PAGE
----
By Michele Friedman
A remarkable chapter in Oregon history came to a quiet close on March 31, 2017, when, at the age of 88, Senior U.S. District Judge James A. Redden closed his judicial chambers and went home to be with his beloved high school sweetheart and wife of over 50 years, Joan. Judge Redden’s enormous contribution to the local and national legal community is well documented, though the public and the bar should note his public service included time in the military as well as work in both the legislative and executive branches of government.
Judge Redden was a prolific correspondent, and fortunately for all of us, kept copies of hundreds of letters sent and received over decades. More importantly, he has now donated his personal records to the Oregon Historical Society for future public access. Those documents reveal a personality rarely seen by the public since his 1980 appointment to the federal bench. But as any one of his colleagues or law clerks could tell you, the man is much more than a genuinely brilliant jurist. In addition to his intellect, he is profoundly humble, kind, thoughtful, and perhaps most notably, hilarious. His records reveal that he always took his work quite seriously but never himself, and a reasonably detailed history of the Boston Red Sox could be written based on his correspondence alone. If you were fortunate enough to visit his chambers you would note the Magic Eight Ball on his desk. A photograph of himself, photoshopped into a Red Sox uniform and huddle, was prominently displayed. A Dick Tracy action figure guarded the file case. In the early days, he kept a large calendar in chambers noting “Days Since Last Reversed.” He routinely ran in local 5- and 10-k races, and proudly reported that he was first in his class: white male federal judges over the age of 55. And a black and white photo autographed “with thanks,” of him with Bobby Kennedy took pride of place.
Born in Massachusetts, Redden arrived in Portland, Oregon in 1955. He worked for a year as a title company clerk and as a claims adjuster before moving to Medford, where he quickly formed a partnership with Hugh Collins that lasted until 1973. In his spare time, Redden became a leader in Democratic politics, winning a Jackson County seat in the Oregon House of Representatives in 1963, and making lifelong friends with state and national politicians on both sides of the aisle. Redden was elected House Minority Leader in the 1967 session, and, as detailed in his oral history, was instrumental in drafting the bipartisan Oregon beach bill with Republican legislator Lee Johnson that guaranteed public beach access as a matter of zoning rather than as a matter of outright public ownership.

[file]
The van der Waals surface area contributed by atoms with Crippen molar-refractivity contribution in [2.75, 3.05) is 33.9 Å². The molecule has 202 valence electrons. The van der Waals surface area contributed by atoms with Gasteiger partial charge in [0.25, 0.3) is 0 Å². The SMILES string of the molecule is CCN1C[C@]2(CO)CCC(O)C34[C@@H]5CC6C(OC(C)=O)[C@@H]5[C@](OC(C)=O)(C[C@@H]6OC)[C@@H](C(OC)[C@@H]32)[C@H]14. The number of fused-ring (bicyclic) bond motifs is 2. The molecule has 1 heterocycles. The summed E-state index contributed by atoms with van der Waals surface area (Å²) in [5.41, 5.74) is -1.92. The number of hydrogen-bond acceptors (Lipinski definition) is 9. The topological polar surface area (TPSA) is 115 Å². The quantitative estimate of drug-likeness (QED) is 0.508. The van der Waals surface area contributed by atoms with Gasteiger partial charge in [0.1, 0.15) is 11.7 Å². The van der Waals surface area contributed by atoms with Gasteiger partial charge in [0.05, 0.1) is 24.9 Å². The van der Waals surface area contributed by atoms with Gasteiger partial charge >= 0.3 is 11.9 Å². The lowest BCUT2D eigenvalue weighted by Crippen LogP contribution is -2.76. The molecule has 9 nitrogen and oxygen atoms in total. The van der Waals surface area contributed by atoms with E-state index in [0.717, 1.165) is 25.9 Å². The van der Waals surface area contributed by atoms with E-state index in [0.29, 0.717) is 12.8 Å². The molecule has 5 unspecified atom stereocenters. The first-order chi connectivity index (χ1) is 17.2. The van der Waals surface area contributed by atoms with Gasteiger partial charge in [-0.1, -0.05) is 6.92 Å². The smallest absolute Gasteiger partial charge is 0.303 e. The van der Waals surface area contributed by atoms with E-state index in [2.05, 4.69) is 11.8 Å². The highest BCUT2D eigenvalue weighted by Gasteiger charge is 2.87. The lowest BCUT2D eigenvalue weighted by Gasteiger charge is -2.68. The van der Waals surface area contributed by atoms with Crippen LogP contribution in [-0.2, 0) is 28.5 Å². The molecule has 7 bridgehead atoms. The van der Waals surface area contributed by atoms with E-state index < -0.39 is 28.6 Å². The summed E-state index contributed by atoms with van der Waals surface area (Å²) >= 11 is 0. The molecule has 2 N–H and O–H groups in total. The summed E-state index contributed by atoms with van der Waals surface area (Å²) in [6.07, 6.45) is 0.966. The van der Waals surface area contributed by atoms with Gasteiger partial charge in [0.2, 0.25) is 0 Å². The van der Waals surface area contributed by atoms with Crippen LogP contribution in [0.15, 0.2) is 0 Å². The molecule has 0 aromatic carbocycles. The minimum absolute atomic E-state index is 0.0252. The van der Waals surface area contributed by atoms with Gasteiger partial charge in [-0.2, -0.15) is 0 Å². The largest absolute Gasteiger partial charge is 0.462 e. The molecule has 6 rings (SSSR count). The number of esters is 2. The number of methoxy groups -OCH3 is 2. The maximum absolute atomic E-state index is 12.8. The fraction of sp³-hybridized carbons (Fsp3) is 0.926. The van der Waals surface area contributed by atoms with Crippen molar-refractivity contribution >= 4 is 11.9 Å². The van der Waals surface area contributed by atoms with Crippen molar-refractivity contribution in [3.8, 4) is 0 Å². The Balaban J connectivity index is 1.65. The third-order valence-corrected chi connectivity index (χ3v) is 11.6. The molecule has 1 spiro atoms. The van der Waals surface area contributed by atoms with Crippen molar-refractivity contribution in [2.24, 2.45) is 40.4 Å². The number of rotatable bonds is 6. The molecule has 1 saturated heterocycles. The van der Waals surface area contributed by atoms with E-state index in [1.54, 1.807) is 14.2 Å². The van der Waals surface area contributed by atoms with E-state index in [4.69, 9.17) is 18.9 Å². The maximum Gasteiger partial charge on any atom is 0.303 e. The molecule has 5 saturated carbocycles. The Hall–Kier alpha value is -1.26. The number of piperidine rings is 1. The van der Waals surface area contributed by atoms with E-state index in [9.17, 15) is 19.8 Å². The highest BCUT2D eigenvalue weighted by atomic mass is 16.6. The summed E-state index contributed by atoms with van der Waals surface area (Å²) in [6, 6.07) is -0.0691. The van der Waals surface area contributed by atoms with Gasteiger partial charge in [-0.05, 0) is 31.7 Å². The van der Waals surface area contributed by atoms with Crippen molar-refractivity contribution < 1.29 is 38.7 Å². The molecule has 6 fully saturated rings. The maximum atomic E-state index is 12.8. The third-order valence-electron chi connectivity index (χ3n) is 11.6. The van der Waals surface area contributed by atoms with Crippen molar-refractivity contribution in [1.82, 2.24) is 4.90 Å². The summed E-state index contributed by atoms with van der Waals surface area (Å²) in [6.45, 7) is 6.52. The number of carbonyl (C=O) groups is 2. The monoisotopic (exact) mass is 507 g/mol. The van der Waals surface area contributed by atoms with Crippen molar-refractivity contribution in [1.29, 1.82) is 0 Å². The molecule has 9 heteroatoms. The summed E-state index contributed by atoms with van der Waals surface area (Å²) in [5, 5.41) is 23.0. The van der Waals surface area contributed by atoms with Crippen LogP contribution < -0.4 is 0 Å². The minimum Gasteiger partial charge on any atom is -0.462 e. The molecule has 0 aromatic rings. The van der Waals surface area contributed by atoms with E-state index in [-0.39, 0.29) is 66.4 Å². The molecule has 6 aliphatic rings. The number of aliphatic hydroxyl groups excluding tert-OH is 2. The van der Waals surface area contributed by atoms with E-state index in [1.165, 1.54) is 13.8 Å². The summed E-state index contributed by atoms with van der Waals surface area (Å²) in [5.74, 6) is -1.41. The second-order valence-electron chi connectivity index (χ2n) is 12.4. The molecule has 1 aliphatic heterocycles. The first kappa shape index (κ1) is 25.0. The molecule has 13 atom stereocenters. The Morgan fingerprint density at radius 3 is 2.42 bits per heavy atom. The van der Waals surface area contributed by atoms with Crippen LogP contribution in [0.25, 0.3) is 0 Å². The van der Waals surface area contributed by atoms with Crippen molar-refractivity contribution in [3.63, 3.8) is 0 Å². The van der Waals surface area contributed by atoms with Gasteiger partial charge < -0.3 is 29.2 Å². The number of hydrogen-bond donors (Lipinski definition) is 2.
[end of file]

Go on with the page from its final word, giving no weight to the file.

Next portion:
Jim Redden moved to the executive branch of government in 1969, serving as chair of the Public Employee Relations Board until 1972. In 1973 he was elected state Treasurer, where he claimed the best advice he received was to keep the debits near the window. In 1974 he made an unsuccessful run for Governor, and in 1976 was elected Attorney General. He was good friends with Oregon Congressman Robert Duncan, noting after a successful 1979 fund raiser that “they had a winning card (me, not you).” In another letter he urged Congressman Duncan to “in the future, [you] conduct yourself with the dignity befitting your position. On second thought, conduct yourself with dignity. In addition, I would like to know how you are doing on my raise?”
Appointment to the federal bench did not deter Redden’s personal comments. In 1982 he wrote to the lumberman, philanthropist, and Redmond Mayor Sam Johnson: “I am certain that the advancement, in the legal world, of both the new [Oregon] Chief Justice [Berkeley “Bud” Lent] and the undersigned is directly attributable to our learning experience, at your knee, during meetings of the House Taxation Committee. It was only then that I learned how to artfully question witnesses and elicit the correct answer. Now, isn’t that right?”
Judge Redden’s judicial career included many famous, and infamous cases. Google American Indian Movement leader Dennis Banks, WPPSS (Washington Public Power Supply Service), or one of his clerks’ favorites—the lengthy patent dispute over curly fries. But his favorite case, and the one for which he will always be remembered, is the ongoing dispute over the Columbia River basin salmonids and the Endangered Species Act, in which the parties include the states of Oregon, Washington, and Idaho, federal government, more than a dozen local sovereign native tribes, and the National Wildlife Federation, among others. Judge Redden handled this case for more than ten years, ultimately finding three separate plans for managing the river and the dams inadequate. The case and the issues are artfully analyzed in “Practiced at the Art of Deception: The Failure of Columbia Basin Salmon Recovery Under the Endangered Species Act,” Michael C. Blumm, Erica J. Thorson, Joshua D. Smith, Environmental Law, Vol. 36, No. 3 (2006) . Perhaps the most legally significant ruling in the case occurred when Judge Redden, frustrated by years of minimal progress, ordered the parties to collaborate, a revolutionary order upheld by the Ninth Circuit, and carefully described in “The Role of the Judge in ESA Implementation: District Judge James Redden and the Columbia Basin Salmon Saga,” Michael C. Blumm, Aurora Paulsen.
Over the years, Judge Redden’s chambers filled, to his delight, with salmonid gifts. The public showered him with weird salmon poetry, salmon-shaped chocolates, battery-operated singing salmon, and public references to “Redden’s River.” For years he kept a couple of goldfish on the conference room table named after the lead attorneys in the fish case.
Judge Redden’s contributions to Oregon’s political, legal, and environmental history cannot be overstated. That he did this work with such pure delight, and joy, and humor is another of his gifts to all of us.